The summons sent to former President Donald Trump’s legal team Thursday signals U.S. District Judge Aileen Cannon is the judge initially assigned to oversee the case, sources familiar with the matter told ABC News and other news outlets.
The apparent assignment would mean that Cannon, whom Trump appointed in 2020, would be responsible for determining the former president’s sentence in the event that he is convicted.
Trump was indicted Thursday on seven counts after the special counsel’s investigation into his handling of classified documents and potential attempts to obstruct government efforts to retrieve them that revealed evidence suggesting Trump had retained more than 300 classified documents.
Trump has repeatedly denied any wrongdoing and even vouched for his innocence after announcing his indictment.
Last year, Cannon appointed a “special master” to review the documents the FBI seized from the former president’s Mar-a-Lago estate in August, and several legal experts argued that Cannon handed “Trump a series of head-scratching victories over the course of those proceedings,” according to ABC News.
In one situation, Cannon barred the FBI from using the seized sensitive materials in its investigation until she completed her review. But judges for an 11th Circuit Court of appeals threw out her order, finding that she had overstepped.
Magistrate Judge Bruce Reinhart, who signed off on the initial Mar-a-Lago search warrant and later decided to unseal the affidavit, was also listed on the summons, the sources said.
Legal experts told ABC News that while judges in federal cases are mostly assigned at random, the indications of Reinhart and Cannon on the summons could reflect the roles they both have already played in the proceedings.
“If the case is being overseen by the same district and magistrate judges, that means the court likely considered the indictment to be ‘related’ to the search warrant and intentionally assigned it to those judges,” Brandon Van Grack, a former senior Justice Department national security official, said.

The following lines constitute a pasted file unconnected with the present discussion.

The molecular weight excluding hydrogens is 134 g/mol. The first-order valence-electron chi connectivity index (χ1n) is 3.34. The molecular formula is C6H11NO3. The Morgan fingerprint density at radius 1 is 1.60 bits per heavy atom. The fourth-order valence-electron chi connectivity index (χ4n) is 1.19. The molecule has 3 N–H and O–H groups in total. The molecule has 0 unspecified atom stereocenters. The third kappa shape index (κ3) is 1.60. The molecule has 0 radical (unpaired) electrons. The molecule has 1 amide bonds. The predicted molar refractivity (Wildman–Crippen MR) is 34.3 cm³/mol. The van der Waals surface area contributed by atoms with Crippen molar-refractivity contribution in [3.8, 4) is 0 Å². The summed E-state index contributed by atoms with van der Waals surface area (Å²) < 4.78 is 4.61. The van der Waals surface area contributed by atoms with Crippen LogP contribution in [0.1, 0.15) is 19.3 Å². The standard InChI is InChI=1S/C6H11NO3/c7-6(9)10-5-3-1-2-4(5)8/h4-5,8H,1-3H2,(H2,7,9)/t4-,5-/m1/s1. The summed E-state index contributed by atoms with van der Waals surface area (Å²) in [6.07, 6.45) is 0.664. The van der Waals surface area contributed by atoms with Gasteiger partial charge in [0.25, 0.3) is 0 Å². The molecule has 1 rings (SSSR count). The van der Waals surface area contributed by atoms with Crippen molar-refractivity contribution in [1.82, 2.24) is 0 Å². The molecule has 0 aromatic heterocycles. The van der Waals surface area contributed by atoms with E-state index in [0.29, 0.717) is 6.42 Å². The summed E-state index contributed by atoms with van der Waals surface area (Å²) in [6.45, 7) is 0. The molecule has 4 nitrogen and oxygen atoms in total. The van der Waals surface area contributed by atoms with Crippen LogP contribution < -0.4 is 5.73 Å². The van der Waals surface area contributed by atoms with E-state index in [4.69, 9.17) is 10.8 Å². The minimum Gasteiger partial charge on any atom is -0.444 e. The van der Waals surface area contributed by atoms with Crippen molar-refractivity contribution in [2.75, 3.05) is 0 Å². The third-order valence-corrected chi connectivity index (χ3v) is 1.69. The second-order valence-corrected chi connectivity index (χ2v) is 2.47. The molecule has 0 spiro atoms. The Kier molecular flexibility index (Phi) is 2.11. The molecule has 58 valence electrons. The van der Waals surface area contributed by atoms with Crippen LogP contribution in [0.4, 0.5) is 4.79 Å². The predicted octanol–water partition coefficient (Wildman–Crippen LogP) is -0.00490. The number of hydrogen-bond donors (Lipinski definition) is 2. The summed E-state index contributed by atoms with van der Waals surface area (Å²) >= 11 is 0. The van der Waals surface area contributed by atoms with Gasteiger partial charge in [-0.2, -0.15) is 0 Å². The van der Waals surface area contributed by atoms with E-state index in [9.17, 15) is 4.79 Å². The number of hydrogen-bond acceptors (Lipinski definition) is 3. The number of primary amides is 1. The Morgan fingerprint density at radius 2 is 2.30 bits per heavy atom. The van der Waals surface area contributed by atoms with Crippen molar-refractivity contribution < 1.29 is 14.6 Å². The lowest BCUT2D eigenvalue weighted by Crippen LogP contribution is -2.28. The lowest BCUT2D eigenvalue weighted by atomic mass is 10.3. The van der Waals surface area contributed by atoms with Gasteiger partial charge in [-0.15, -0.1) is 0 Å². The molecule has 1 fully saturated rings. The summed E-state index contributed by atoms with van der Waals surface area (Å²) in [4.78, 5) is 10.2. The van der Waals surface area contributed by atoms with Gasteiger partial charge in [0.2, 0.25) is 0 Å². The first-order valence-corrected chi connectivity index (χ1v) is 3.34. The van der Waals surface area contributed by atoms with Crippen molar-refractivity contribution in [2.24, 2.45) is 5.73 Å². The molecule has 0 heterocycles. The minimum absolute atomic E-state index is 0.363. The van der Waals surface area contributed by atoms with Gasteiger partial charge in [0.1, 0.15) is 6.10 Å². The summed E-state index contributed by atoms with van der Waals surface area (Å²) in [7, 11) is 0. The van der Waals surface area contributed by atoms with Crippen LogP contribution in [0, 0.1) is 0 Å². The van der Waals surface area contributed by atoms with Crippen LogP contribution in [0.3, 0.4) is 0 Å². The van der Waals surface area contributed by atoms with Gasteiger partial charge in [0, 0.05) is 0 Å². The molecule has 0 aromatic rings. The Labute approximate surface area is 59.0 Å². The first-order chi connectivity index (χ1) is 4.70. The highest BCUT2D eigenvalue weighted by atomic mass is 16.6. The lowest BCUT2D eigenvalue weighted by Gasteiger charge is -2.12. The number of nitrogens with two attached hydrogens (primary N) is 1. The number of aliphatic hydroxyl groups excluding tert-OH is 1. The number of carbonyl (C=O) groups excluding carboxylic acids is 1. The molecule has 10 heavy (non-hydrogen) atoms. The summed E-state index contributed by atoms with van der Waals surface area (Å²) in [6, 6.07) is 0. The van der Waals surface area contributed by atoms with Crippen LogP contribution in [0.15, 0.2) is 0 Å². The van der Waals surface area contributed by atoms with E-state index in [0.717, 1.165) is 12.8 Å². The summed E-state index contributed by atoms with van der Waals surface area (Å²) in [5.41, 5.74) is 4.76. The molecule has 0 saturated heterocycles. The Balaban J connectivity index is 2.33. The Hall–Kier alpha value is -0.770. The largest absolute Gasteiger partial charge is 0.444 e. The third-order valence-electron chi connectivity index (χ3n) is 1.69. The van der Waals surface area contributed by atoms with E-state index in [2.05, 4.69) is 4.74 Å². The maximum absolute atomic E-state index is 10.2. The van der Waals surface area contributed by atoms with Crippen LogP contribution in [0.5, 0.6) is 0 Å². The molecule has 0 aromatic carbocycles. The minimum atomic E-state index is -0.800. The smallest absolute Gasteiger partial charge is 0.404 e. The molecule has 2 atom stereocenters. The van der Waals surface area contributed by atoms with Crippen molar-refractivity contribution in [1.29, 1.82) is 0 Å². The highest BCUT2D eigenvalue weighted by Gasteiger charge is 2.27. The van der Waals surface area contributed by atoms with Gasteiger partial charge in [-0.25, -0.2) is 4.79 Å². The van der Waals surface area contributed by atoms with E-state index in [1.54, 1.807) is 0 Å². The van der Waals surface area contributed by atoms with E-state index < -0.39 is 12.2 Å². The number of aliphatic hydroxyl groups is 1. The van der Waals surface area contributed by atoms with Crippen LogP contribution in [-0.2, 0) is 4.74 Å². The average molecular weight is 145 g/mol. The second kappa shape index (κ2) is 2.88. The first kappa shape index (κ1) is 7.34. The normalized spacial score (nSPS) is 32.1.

Other legal experts spoke out against Cannon’s assignment online. Former U.S. Attorney Harry Litman called the assignment a “nightmarish possibility” that “was one reason why all things being equal DOJ preferred DC to Florida.”
“Trump could seek a bench trial instead of a jury trial, but the prosecution would have to consent,” tweeted Renato Mariotti, a former federal prosecutor. “Unless both sides (and the judge) disagree, there is a jury trial.”
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Former U.S. attorney and federal prosecutor Joyce Vance attempted to quell the commotion surrounding Cannon’s assignment, breaking down, based on her experience as an appellate chief in the 11th Circuit, the possibilities of Cannon’s recusal
Although “a judge’s behavior in court generally doesn’t form the basis for recusal, the 11th Circuit has ordered ‘reassignment’ where a judge leans so heavily for a defendant they call their objectivity in the eyes of the public into question. This is from US v. Martin,” Vance tweeted posting a screenshot of an excerpt from the U.S. v. Martin related order.
Vance said that the order is “persuasive authority” that Cannon would have to remove herself from the case if she’s permanently assigned, adding that neither Cannon’s court or the 11th Circuit court would want to navigate the damage to their credibility if she did not voluntarily recuse.
“It is not clear Cannon is permanently assigned to the case,” Vance concluded. “If she is, it’s extremely unlikely it stays with her and as a last resort, DOJ will challenge her participation and win.”
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